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ame: Rayven
Status:  n/a
Grade:  n/a
Location: DE
Country: USA
Date: Fall 2012

I have 4 week old puppies. A girl in my class told me that new born puppies can contract rabies. Why do they get rabies even though the mother has her vactination?

our friend is correct, but unlikely. However, I would not worry about it if your mom of the puppies has been vaccinated against rabies and is current with her shots. For the puppies to have rabies would be unsusal. Rabies is a virus transmitted by saliva. Someone or something would need to have contact wit a rabid animal's saliva. If he puppies are kept indoors and the mother is also, it is unlikely to have any puppy have rabies.

I suggest you contact your vet for more info and get the puppies their shots as preventives.

Stephen R. Dunn Ass't Professor of Medicine (ret.) Kimmel Cancer Center & Division of Nephrology Thomas Jefferson University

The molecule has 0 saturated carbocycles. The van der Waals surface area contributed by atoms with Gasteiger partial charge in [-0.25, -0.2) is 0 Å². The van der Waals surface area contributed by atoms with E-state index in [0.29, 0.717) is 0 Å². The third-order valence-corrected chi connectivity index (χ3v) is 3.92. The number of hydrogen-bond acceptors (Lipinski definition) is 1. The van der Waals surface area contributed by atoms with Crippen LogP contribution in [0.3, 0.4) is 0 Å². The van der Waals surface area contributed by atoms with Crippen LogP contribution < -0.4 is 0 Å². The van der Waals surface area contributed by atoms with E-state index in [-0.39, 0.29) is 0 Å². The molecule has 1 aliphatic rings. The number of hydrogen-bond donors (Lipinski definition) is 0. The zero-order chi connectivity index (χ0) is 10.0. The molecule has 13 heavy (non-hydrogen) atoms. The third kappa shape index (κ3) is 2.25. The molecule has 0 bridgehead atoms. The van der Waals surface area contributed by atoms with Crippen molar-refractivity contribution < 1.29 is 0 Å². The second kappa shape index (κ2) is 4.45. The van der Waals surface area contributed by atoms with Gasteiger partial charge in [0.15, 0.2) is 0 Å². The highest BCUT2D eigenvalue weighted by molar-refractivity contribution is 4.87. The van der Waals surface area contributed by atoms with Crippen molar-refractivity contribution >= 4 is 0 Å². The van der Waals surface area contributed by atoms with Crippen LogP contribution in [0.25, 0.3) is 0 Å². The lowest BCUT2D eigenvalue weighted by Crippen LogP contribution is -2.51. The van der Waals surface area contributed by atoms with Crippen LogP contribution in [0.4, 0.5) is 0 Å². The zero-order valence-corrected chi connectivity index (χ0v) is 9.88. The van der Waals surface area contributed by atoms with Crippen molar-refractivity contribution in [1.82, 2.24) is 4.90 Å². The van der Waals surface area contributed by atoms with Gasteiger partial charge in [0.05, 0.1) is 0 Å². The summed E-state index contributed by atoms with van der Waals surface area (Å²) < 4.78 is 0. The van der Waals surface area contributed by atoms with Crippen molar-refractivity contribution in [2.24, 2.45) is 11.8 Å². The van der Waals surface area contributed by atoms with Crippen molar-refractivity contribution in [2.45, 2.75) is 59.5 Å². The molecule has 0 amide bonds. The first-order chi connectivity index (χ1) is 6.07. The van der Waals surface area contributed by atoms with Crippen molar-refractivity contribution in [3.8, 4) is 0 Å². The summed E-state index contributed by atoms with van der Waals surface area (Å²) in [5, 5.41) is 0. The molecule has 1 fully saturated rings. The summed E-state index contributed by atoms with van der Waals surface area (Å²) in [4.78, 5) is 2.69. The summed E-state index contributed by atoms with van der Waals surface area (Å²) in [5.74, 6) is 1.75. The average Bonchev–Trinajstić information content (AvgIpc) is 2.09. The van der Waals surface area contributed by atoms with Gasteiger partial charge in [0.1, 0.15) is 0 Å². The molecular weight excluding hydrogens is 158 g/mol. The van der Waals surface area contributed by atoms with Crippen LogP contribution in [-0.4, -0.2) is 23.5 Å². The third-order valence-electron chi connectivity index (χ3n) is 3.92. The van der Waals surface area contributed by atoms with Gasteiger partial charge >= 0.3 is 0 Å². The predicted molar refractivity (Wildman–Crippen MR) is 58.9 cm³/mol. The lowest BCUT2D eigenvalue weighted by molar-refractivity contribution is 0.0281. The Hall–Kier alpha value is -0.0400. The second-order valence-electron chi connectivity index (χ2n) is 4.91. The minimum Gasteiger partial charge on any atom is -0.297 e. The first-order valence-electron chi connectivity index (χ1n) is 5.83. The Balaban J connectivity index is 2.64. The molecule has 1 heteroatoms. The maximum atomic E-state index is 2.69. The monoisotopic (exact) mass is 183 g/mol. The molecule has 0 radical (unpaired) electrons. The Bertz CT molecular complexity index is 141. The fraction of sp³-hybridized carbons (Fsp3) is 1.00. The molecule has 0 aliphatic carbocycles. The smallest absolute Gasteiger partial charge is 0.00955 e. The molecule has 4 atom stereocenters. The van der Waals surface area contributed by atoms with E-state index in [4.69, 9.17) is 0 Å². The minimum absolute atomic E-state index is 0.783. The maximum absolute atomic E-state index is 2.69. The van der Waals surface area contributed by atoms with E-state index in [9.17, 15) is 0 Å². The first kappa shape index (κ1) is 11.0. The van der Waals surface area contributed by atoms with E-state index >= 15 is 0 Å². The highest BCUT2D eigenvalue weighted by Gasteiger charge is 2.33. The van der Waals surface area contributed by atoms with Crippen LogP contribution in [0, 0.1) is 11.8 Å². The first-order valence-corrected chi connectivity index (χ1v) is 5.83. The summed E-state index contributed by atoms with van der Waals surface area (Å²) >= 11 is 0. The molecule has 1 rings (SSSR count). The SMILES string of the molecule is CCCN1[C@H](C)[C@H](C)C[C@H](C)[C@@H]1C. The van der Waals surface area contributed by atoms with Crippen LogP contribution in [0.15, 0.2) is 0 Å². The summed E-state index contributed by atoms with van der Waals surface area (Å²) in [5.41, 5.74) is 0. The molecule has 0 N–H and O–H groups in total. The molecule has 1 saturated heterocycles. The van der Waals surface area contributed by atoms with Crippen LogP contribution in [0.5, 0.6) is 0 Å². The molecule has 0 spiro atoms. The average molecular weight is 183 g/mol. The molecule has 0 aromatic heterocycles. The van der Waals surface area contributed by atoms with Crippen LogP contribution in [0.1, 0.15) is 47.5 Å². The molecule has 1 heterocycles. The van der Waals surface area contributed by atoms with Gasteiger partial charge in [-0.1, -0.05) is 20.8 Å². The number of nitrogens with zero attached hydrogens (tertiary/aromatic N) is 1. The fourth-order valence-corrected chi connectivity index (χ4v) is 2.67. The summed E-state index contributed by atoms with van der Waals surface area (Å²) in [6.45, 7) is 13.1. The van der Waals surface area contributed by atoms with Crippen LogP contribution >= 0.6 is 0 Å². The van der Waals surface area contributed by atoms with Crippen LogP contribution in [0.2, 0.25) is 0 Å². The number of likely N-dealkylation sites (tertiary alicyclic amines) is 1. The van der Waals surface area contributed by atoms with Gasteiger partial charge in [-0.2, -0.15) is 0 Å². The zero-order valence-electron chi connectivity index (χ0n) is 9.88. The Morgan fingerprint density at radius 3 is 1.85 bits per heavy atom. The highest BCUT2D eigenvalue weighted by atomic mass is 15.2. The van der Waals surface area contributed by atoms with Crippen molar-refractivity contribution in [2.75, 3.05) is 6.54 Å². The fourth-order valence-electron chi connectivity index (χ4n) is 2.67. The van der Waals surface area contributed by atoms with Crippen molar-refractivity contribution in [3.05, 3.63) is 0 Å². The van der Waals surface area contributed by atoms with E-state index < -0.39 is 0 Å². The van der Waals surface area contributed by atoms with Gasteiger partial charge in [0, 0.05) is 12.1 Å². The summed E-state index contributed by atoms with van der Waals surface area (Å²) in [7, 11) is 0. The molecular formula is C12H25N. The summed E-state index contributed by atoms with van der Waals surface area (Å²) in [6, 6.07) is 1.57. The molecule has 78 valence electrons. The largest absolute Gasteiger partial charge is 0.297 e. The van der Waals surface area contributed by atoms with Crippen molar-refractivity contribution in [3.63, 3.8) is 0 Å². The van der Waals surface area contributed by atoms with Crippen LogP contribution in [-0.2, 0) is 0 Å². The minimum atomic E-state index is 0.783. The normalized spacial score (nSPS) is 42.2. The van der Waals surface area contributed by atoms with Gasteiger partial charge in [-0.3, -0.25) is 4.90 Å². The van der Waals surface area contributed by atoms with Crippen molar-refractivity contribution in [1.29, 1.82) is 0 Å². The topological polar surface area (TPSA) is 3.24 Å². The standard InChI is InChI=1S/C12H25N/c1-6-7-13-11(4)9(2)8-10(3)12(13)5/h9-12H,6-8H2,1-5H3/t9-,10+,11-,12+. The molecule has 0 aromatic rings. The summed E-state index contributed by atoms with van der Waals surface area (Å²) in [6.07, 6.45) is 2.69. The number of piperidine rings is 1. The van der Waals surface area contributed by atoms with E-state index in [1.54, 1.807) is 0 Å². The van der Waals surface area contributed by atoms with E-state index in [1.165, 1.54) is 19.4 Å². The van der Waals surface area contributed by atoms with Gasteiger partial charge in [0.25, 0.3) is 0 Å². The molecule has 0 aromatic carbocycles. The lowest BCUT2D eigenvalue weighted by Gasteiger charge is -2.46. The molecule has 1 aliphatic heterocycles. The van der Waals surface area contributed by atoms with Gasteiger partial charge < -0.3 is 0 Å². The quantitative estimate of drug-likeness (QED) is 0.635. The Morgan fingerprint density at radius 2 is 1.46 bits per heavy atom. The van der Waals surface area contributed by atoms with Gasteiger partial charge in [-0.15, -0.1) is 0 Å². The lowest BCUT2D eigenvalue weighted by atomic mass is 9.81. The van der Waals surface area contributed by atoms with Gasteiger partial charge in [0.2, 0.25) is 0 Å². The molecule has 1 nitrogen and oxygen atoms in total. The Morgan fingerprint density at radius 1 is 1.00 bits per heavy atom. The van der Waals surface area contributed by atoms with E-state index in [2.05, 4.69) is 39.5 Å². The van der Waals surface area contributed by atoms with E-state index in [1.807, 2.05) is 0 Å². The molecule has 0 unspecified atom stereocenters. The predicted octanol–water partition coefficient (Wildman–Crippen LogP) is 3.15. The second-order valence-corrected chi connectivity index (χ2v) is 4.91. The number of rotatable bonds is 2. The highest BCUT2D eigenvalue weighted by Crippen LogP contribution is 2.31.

Hello Rayven,

That is a good question. While it is true that the puppies could get rabies, it is not possible unless they were exposed to a rabid animal like a bat with rabies. It is also true that since the mom was vaccinated she may transfer some degree of temporary immunity to disease to her pups. This type of immunity wears of over time, which is why we like to begin vaccinating puppies after a few months of age. I’ve attached a link to a website that provides some good detailed information.

I hope this helps. Regards, Louis M. Huzella, DVM, Diplomate ACVP


Congratulations! Puppies are so much fun!

At 4 weeks of age, the pups are still nursing and will get their mothers antibodies through her milk (and these last until about 6 weeks of age). So if their mother was vaccinated, the pups will be covered. I suppose they could "technically" still acquire rabies if they were bitten by a rabid animal, as vaccines are not 100% perfect. However, in this circumstance (e.g. pups in a good home and with Mom), I would consider that scenario VERY UNLIKELY. And as always, if you have any questions or concerns about your pups, have your veterinarian check them over - better safe than sorry. :)

Cheers! Saundra Sample, DVM Emergency Veterinary Specialist Resident in Clinic Pathology University of Wisconsin

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